Jeremy Corbyn suspended by Labour after shameless response to antisemitism report

Jeremy Corbyn has been suspended by Labour after his shameless response to a damning report which found the party broke the law over anti-Semitism.

This morning under-fire Mr Corbyn refused to apologise after the Equality and Human Rights Commission found the party under the hard left-former leader allow

In a shameless statement, Mr Corbyn claimed: "The scale of the problem was also dramatically overstated for political reasons by our opponents inside and outside the party, as well as by much of the media."

The Labour boss had said he "did not accept all of the report's findings" and, in a video clip, failed to accept he should leave the party.


Just hours later the ex-boss who led the party for more than four years was suspended by Labour.

In a press conference this morning new leader Sir Keir Starmer said anyone who claimed antisemitism was "exaggerated" was a "part of the problem" and had no place in the party. 

He later said he had "made it clear we wouldn't tolerate the denial of antisemitism through the suggestion that it's exaggerated or factional".

"I was disappointed with Jeremy Corbyn's response and that's why appropriate action has been taken, which I fully support."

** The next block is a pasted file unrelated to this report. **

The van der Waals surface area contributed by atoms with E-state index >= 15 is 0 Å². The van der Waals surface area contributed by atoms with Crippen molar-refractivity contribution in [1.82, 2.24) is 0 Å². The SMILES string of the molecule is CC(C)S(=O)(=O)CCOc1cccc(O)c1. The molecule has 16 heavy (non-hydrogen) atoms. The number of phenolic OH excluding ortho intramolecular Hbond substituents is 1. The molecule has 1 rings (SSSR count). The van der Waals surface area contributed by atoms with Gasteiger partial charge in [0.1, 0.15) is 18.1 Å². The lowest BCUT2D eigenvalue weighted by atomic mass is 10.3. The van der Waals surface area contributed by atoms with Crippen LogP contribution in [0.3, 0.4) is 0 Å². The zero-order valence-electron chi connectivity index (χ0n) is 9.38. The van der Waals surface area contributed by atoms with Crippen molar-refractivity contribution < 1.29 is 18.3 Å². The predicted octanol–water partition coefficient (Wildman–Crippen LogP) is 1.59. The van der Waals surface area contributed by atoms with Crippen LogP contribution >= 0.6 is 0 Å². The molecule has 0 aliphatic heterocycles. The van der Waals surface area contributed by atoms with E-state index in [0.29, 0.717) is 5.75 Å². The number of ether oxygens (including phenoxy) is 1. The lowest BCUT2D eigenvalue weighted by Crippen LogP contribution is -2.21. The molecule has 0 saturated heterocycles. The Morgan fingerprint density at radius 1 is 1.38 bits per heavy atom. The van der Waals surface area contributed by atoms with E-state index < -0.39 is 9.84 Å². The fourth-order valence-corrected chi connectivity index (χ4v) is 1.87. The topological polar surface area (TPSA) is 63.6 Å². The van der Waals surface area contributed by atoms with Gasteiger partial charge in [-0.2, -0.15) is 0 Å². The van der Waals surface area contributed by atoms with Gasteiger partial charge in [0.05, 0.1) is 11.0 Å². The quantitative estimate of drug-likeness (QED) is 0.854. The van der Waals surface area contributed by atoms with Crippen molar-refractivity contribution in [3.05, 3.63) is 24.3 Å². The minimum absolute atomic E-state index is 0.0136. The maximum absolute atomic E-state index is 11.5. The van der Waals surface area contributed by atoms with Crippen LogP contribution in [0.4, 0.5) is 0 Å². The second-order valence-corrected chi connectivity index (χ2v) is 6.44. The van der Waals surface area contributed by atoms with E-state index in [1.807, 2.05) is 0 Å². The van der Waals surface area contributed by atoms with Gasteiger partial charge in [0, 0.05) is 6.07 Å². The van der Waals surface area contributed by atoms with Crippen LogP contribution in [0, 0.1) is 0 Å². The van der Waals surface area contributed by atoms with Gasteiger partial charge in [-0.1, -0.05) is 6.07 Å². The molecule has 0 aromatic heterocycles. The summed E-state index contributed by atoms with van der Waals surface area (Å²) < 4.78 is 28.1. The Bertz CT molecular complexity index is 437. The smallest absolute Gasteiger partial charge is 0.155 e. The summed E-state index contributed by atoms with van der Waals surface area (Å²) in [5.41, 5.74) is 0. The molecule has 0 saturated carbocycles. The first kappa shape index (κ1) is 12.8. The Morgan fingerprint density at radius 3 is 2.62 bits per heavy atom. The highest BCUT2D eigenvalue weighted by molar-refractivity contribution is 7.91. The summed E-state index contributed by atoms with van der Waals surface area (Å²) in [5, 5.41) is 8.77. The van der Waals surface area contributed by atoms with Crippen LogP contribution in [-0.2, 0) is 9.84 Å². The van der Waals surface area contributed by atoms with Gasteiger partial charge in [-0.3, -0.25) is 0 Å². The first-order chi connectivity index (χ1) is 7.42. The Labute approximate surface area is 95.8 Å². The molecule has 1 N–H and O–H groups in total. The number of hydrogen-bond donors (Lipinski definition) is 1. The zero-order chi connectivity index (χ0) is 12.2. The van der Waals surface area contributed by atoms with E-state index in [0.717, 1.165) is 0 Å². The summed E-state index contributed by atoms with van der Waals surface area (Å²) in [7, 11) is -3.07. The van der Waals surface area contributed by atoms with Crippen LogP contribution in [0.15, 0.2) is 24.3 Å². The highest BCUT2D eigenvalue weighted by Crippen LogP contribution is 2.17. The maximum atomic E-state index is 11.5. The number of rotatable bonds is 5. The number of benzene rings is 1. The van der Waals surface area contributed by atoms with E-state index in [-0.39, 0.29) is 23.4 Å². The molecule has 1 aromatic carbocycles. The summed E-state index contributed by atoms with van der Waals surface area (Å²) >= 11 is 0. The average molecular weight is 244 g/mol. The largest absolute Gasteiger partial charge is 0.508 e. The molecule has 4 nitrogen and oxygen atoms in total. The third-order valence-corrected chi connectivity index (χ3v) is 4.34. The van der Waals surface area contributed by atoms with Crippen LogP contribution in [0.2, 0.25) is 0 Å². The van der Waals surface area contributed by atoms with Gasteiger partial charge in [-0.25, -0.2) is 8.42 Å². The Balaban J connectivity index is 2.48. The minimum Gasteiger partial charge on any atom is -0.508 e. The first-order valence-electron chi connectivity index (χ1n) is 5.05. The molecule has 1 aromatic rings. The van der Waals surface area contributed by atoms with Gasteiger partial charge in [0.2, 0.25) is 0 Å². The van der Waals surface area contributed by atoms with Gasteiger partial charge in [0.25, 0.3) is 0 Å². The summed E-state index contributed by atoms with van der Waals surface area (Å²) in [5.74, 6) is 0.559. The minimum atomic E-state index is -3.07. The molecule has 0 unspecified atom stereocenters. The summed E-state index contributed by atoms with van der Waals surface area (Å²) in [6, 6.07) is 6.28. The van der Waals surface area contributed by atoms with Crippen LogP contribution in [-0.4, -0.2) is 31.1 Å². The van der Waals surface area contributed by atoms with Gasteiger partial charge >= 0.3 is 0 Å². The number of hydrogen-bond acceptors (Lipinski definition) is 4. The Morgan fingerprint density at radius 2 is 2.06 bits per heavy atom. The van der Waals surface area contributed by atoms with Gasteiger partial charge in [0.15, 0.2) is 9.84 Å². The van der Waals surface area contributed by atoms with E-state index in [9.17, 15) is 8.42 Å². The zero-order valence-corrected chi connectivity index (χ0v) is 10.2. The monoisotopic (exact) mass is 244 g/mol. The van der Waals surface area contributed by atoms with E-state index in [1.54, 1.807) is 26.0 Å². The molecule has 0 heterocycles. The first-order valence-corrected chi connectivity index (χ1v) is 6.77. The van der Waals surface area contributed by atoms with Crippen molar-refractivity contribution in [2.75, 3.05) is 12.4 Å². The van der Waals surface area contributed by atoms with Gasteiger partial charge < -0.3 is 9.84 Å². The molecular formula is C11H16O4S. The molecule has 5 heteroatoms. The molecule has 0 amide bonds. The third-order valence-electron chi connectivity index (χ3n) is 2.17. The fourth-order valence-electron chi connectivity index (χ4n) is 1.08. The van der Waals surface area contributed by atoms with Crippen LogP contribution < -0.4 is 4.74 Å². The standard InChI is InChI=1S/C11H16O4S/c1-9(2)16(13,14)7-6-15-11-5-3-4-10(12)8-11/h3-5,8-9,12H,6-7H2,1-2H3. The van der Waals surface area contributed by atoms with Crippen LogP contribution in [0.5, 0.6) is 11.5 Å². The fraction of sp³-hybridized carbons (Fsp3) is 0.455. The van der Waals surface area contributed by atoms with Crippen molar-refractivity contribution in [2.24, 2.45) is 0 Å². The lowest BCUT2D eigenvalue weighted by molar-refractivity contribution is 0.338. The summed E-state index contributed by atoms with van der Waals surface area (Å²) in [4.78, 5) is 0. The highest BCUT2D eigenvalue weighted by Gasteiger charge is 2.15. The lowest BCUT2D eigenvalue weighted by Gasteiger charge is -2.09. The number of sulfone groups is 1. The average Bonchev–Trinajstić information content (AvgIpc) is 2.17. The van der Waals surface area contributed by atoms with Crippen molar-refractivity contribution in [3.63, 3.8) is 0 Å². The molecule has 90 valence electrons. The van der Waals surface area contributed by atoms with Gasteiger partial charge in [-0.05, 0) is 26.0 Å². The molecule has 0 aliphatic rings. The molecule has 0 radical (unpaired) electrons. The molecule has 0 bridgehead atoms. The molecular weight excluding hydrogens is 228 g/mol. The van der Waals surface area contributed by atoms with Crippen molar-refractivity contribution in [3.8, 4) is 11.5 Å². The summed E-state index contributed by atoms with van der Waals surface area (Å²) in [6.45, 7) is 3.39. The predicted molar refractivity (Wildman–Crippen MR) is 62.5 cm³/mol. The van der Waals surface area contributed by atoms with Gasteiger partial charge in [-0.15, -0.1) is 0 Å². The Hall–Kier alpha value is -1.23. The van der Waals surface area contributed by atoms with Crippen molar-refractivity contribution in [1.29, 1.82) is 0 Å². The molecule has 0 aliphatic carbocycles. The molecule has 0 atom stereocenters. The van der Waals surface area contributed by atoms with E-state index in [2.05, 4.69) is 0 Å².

But Mr Corbyn doubled down in pooled clips, saying: "No, I’m not part of the problem.

"What I said today was the numbers of cases in the public perception had become overstated."

He vowed to "strongly contest" his "political" suspension today, setting the party up for a full-blown civil war.

The leftie boss, who in December led Labour to its worst Election defeat in years, said he was "disappointed" and asked the party to "think again".

Mr Corbyn claimed: "All I pointed out was, there was a public perception that there were a third of Labour members under suspicion of antisemitism.

"It was 0.3 per cent. That is 0.3 per cent too many."
Source: The Sun
Photo: Former Labour leader Jeremy Corbyn, right, and his successor Keir Starmer talk to journalists in Brussels, Belgium, March 21, 2019. (Thierry Monasse/Getty Images)